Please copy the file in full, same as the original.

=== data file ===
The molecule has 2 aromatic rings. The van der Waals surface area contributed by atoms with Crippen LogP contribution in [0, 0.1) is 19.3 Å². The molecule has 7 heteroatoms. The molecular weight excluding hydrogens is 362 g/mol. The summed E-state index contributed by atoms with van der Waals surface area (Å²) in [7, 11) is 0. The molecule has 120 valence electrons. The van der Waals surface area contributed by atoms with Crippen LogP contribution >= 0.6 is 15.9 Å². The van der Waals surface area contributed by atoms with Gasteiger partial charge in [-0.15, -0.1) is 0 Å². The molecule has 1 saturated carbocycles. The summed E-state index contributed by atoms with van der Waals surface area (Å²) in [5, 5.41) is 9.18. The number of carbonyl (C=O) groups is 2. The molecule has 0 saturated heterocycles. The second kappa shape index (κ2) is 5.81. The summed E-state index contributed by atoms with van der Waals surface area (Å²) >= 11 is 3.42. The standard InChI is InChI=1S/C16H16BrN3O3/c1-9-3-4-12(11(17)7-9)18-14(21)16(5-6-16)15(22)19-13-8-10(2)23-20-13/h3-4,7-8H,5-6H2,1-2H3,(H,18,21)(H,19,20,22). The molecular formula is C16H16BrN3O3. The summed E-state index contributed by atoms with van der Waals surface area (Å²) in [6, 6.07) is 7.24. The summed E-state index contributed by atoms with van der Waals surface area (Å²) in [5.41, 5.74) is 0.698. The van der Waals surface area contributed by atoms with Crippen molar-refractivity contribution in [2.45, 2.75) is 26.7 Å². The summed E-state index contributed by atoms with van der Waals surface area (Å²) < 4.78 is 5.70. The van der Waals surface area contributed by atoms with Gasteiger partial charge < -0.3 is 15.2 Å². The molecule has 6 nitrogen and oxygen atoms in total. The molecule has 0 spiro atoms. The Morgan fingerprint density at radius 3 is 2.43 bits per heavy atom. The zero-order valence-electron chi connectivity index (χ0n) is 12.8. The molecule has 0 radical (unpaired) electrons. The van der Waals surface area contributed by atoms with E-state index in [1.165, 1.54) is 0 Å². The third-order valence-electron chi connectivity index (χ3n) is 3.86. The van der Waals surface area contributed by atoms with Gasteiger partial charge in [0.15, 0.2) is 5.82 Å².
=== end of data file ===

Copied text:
The molecule has 2 aromatic rings. The van der Waals surface area contributed by atoms with Crippen LogP contribution in [0, 0.1) is 19.3 Å². The molecule has 7 heteroatoms. The molecular weight excluding hydrogens is 362 g/mol. The summed E-state index contributed by atoms with van der Waals surface area (Å²) in [7, 11) is 0. The molecule has 120 valence electrons. The van der Waals surface area contributed by atoms with Crippen LogP contribution >= 0.6 is 15.9 Å². The van der Waals surface area contributed by atoms with Gasteiger partial charge in [-0.15, -0.1) is 0 Å². The molecule has 1 saturated carbocycles. The summed E-state index contributed by atoms with van der Waals surface area (Å²) in [5, 5.41) is 9.18. The number of carbonyl (C=O) groups is 2. The molecule has 0 saturated heterocycles. The second kappa shape index (κ2) is 5.81. The summed E-state index contributed by atoms with van der Waals surface area (Å²) >= 11 is 3.42. The standard InChI is InChI=1S/C16H16BrN3O3/c1-9-3-4-12(11(17)7-9)18-14(21)16(5-6-16)15(22)19-13-8-10(2)23-20-13/h3-4,7-8H,5-6H2,1-2H3,(H,18,21)(H,19,20,22). The molecular formula is C16H16BrN3O3. The summed E-state index contributed by atoms with van der Waals surface area (Å²) in [6, 6.07) is 7.24. The summed E-state index contributed by atoms with van der Waals surface area (Å²) in [5.41, 5.74) is 0.698. The van der Waals surface area contributed by atoms with Crippen molar-refractivity contribution in [2.45, 2.75) is 26.7 Å². The summed E-state index contributed by atoms with van der Waals surface area (Å²) < 4.78 is 5.70. The van der Waals surface area contributed by atoms with Gasteiger partial charge < -0.3 is 15.2 Å². The molecule has 6 nitrogen and oxygen atoms in total. The molecule has 0 spiro atoms. The Morgan fingerprint density at radius 3 is 2.43 bits per heavy atom. The zero-order valence-electron chi connectivity index (χ0n) is 12.8. The molecule has 0 radical (unpaired) electrons. The van der Waals surface area contributed by atoms with E-state index in [1.165, 1.54) is 0 Å². The third-order valence-electron chi connectivity index (χ3n) is 3.86. The van der Waals surface area contributed by atoms with Gasteiger partial charge in [0.15, 0.2) is 5.82 Å².